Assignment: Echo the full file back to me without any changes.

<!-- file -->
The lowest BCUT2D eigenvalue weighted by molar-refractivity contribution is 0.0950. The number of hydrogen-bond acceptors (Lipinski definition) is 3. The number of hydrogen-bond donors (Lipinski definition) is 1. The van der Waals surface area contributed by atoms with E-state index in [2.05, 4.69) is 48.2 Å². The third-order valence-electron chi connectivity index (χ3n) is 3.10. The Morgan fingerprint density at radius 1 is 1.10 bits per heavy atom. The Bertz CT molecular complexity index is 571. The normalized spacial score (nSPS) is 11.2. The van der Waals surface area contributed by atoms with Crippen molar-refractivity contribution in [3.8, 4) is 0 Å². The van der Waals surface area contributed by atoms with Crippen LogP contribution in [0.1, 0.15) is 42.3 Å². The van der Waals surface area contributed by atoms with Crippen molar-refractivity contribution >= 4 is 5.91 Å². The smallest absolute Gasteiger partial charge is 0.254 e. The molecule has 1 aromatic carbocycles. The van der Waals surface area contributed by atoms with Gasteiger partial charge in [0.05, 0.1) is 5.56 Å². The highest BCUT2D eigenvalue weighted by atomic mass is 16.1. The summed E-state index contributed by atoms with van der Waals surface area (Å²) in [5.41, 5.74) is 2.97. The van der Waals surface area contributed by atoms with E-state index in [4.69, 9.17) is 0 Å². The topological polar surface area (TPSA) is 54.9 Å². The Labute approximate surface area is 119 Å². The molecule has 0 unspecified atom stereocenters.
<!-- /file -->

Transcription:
The lowest BCUT2D eigenvalue weighted by molar-refractivity contribution is 0.0950. The number of hydrogen-bond acceptors (Lipinski definition) is 3. The number of hydrogen-bond donors (Lipinski definition) is 1. The van der Waals surface area contributed by atoms with E-state index in [2.05, 4.69) is 48.2 Å². The third-order valence-electron chi connectivity index (χ3n) is 3.10. The Morgan fingerprint density at radius 1 is 1.10 bits per heavy atom. The Bertz CT molecular complexity index is 571. The normalized spacial score (nSPS) is 11.2. The van der Waals surface area contributed by atoms with Crippen molar-refractivity contribution in [3.8, 4) is 0 Å². The van der Waals surface area contributed by atoms with Crippen LogP contribution in [0.1, 0.15) is 42.3 Å². The van der Waals surface area contributed by atoms with Crippen molar-refractivity contribution >= 4 is 5.91 Å². The smallest absolute Gasteiger partial charge is 0.254 e. The molecule has 1 aromatic carbocycles. The van der Waals surface area contributed by atoms with Gasteiger partial charge in [0.05, 0.1) is 5.56 Å². The highest BCUT2D eigenvalue weighted by atomic mass is 16.1. The summed E-state index contributed by atoms with van der Waals surface area (Å²) in [5.41, 5.74) is 2.97. The van der Waals surface area contributed by atoms with E-state index in [4.69, 9.17) is 0 Å². The topological polar surface area (TPSA) is 54.9 Å². The Labute approximate surface area is 119 Å². The molecule has 0 unspecified atom stereocenters.